A novel of female friendship and destabilizing romance that spans decades and continents.
Dunn (Under the Harrow, 2010, etc.) has created a patchwork narrative by weaving together five different versions of the same story, which supposedly originated in a posthumous novel by Elizabeth Gaskell which is then rewritten by four different authors in different places and times. They all tell the story of five young women whose long-lasting friendship has joined them in a kind of sisterhood and the five young suitors who pursue them to variously disastrous ends. The tale hops from a small mill town near Manchester, England, in 1859; to San Francisco in 1906; to Sinclair Lewis' fictional Zenith, Winnemac, in 1923; to London during the Blitz of 1940; to a small Mississippi town in 1997. Jumping among the five settings as the story unfolds, the novel manages to preserve each woman’s distinct personality despite the regional differences and shifts in prose style. Soon, the narrative swivels from a jaunty examination of female bonding to a series of harrowing events sprung from the passions of the women and their suitors. A thematic throughline begins to appear: that of men’s propensity for violence, which can result in actions both forgivable (a brother defends his sister’s honor) and indefensible (a hothead abuses a prostitute in place of the woman he really wants to punish). But Dunn fails to carry this observation to a place where we might glean any real insight into human behavior. While he pulls off his exercise in pastiche, the reader finishes the tale wondering what exactly was the point of all that time travel.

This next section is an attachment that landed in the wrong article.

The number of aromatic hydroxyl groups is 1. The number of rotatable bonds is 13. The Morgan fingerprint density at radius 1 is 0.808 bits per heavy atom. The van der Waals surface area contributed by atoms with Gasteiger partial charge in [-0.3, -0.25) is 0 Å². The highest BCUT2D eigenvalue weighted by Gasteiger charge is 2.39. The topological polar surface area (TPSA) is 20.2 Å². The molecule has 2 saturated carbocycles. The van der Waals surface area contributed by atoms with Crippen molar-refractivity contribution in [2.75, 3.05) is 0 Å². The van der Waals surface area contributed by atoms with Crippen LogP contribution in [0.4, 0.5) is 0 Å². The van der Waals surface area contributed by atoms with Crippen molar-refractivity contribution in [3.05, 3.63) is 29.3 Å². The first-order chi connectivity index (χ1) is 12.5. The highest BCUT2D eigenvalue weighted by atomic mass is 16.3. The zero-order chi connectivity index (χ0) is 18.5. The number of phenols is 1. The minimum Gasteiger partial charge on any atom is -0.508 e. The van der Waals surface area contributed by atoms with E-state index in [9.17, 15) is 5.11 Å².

A fire, an earthquake, a bombing, a long-lost brother, some gay and lesbian intrigue, a few near deaths and a few more actual ones: the plot will carry you swiftly through the book, but by the end, it deposits you on shaky ground.